A neonatologist is a highly specialized pediatrician who specifically treats newborns. They generally work in a neonatal intensive care unit, or NICU, in addition to newborn wings of hospitals. Their patients are primarily babies who have severe problems, including premature births, inborn diseases, genetic diseases, or malformations, as well as infants of difficult births. They are almost always present in delivery rooms to evaluate newborns and decide if they should go to the NICU or the nursery.
This position requires a great deal of education, and aspiring neonatologists should graduate from an accredited medical school - either allopathic or osteopathic - followed by an accredited pediatric residency program, board certification in pediatrics, and completion of a neonatology fellowship at an accredited program with board eligibility/certification. Neonatologists almost always work on large treatment teams, which include the obstetrician, nurses, techs, and other neonatologists. Those in training hospitals may work with and/or instruct medical students and residents. The hours of the job are long and can vary; some may work overnight shifts and weekends in addition to normal weekly hours. Some may also be expected to be on-call to go to the hospital when needed.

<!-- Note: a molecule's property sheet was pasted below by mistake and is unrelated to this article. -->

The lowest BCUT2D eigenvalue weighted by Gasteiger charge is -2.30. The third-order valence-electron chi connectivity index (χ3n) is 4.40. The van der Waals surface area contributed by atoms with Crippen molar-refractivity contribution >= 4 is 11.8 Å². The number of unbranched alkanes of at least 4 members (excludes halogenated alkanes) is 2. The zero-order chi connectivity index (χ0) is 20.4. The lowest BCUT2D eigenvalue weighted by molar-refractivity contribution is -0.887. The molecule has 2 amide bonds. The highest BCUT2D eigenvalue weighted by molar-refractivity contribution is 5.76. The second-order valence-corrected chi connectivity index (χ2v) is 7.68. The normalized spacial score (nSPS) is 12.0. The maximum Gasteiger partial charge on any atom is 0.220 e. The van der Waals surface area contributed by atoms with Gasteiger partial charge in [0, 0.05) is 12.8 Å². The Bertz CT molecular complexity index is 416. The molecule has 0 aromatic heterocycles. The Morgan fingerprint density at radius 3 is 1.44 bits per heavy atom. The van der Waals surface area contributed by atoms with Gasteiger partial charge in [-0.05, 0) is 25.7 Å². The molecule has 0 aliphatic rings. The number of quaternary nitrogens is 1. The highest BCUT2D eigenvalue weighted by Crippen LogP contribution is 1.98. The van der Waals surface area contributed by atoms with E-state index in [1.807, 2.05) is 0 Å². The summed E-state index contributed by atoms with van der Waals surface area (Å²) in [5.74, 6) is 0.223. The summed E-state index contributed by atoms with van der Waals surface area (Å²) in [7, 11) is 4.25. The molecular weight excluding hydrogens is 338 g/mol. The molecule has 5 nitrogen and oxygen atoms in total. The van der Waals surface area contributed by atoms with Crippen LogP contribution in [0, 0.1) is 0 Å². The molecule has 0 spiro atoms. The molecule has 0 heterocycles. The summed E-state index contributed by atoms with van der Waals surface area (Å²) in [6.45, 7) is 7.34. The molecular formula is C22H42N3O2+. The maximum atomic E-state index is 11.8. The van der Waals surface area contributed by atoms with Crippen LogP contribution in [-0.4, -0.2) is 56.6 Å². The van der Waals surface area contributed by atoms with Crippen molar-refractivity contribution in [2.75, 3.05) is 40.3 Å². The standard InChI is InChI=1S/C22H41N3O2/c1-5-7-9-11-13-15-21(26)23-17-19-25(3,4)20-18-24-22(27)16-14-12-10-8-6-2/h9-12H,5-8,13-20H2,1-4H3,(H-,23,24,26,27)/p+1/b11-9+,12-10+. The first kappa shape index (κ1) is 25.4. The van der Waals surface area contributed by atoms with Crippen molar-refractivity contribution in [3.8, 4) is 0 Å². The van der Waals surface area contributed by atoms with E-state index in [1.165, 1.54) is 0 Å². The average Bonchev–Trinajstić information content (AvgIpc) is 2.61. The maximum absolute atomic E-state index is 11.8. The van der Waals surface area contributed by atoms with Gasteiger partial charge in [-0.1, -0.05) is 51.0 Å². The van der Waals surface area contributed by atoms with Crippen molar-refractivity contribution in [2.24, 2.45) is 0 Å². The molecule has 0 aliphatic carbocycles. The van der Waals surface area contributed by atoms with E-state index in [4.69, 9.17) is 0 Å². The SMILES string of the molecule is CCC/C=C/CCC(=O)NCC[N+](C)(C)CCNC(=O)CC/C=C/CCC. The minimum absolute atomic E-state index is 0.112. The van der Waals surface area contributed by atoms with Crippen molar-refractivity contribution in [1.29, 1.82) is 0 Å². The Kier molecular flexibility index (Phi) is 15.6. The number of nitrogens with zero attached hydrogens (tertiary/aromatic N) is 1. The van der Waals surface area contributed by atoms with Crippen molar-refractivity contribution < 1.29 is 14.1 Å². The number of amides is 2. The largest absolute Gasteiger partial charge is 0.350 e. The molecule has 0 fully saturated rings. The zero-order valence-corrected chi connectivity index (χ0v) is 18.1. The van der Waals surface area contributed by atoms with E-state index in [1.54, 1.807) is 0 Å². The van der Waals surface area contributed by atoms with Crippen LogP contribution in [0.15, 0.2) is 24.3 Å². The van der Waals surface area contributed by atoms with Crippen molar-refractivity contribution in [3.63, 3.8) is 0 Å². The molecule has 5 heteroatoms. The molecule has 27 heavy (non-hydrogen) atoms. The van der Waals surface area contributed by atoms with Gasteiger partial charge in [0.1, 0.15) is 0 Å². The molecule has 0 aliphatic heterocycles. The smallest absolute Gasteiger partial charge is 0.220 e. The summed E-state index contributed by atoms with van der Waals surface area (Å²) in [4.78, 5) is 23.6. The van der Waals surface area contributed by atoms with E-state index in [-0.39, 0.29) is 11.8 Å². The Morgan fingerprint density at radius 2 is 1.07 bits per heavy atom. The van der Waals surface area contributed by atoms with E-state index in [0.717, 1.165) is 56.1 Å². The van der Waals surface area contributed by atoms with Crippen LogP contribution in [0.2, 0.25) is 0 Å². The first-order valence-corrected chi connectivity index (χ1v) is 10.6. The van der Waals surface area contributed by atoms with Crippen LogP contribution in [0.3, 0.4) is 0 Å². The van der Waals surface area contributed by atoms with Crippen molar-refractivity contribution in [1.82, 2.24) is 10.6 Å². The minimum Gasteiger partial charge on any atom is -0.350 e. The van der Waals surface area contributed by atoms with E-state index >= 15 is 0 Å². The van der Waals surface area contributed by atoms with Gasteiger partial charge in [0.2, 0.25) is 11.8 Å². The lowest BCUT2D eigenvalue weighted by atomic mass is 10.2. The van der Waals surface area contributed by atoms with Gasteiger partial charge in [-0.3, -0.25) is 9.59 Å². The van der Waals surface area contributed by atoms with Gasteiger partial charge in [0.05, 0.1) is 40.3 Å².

Help deliver babies requiring special assistance.
Ensure nutrition and medication intake and dosage.
Provide diagnosis and treatment to premature newborns and those suffering from defects, injury, and illness at birth.
Supervise residents and students.